All posts tagged: austerity

You Don’t Batch Cook When You’re Suicidal

Whenever food poverty, obesity, or food in general comes into the media spotlight, I adopt a mental brace position, awaiting the onslaught of tweets that come, a plague of clockwork cockroaches, wound up and scurrying every which way into the light. Some are clumsily well-intentioned, most are not, yet here they come with their hastily-Googled prices of spring greens and potatoes, crowing about how! cheap! vegetables! are! The latest was Annunziata Rees-Mogg, MEP and sister of that sentient haunted Victorian coat rack, Jacob Rees-Mogg, pointing out that raw potatoes were cheaper to buy than oven chips. A 21st Century Marie Antoinette moment, ‘Let Them Eat Spuds!’ but sputtered into the vacuous echo chamber of Twitter, rather than a foundling moment of a revolution. I know the price of a bag of potatoes, Annunziata. Having lived in grinding poverty and with its aching and unshiftable groggy hangover ever since, I know the price of potatoes at three different supermarkets through eight consecutive years. I know the price of potatoes that are fresh, frozen, loose, baking, bulk, …

The difference between poverty and poverty tourism? You’ll never live like common people.

Every now and again, a minor celebrity or institution will announce that they are ‘challenging themselves’ to ‘be poor for a day’ in order to raise awareness of the plight of people living in poverty in the UK. Sometimes this is done through charitable initiatives such as Live Below The Line, which I have done myself for several years running, fundraising for Oxfam and Street Child United. I use my own experiences of living in real food and fuel poverty, as a single mum on benefits, to cook and eat for £1 a day, and write about it extensively. It usually causes some degree of mental anguish, flashbacks, reliving of some of the worst periods of my life, and is not something that I enter into lightly. I have not done it for the last two years, to protect and preserve my own mental health. I am not sure if I will do it again. Compare this, then, to YouTube star Alfie Deyes, deciding to live on just one measly pound for a day, as …

My Ready Meal Is None Of Your Business.

Tonight, scrolling through Twitter, I came across a frankly audacious message sent from the ‘Bath Conservatives’ account, that had tagged me in. Unfortunately this is not an account dedicated to the frugal recycling of your dirty wash water, more’s the pity, but the haphazard and misfiring musings from the anonymous social media person for the Bath branch of the Conservative Party. You might have heard of them. They’re the ones in Government right now, and have been for around eight years now. These Conservatives decided, in their wisdom, to uphold me as an example of someone who could cook well on a meagre budget. Put like that, you may wonder why I exploded in cold fury. They said: “Indolent or disfunctional parents… simply don’t know how to feed their children well. If…Jack Monroe could feed herself and her child for £10 a week…most people can.” I exploded. I have lived, waiting in fear for this moment, for almost six years. Waiting, to be upheld as some kind of justification for the deepest incisions of Conservative …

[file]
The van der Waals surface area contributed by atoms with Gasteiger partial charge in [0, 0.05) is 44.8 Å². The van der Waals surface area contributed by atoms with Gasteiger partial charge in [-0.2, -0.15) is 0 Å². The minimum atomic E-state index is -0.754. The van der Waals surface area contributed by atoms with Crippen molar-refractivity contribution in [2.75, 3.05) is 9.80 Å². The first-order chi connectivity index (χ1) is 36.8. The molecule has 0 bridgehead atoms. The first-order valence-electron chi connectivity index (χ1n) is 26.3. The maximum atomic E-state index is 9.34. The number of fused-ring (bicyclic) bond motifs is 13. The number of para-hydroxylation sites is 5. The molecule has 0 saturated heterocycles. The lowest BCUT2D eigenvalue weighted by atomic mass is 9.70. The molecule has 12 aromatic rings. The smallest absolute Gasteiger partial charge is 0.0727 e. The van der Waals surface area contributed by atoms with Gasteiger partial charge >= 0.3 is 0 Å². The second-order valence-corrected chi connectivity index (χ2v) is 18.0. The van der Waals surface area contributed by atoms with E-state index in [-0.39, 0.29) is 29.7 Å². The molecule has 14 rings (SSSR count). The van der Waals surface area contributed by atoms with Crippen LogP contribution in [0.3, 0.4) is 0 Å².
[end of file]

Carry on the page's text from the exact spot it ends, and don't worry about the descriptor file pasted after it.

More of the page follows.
We need to talk about Diane Abbott. Now. (EXPLICIT CONTENT)

This is not a recipe. I wrote this as a series of tweets today and readers asked for it as a blog post, so here it is. Our politics may differ, so feel free to skip straight back to the recipes if that’s what you’re here for. WE NEED TO TALK ABOUT DIANE ABBOTT. Right one of us political writer people needs to do this and it looks like it’s me. Grab a seat. I wanna talk about Diane. Diane was first elected as an MP in 1987, the year before I was born. She has been dedicated to serving the British public for longer than I have even been alive. Hold that thought. Understand it. Diane was the first black woman to have a seat in the House of Commons. She MADE HISTORY. Her father was welder, her mother a nurse. How many working class kids do we have in politics these days? None, really. Diane went to Cambridge University to study history. IN THE SEVENTIES. In 2017 only 15 black kids went to …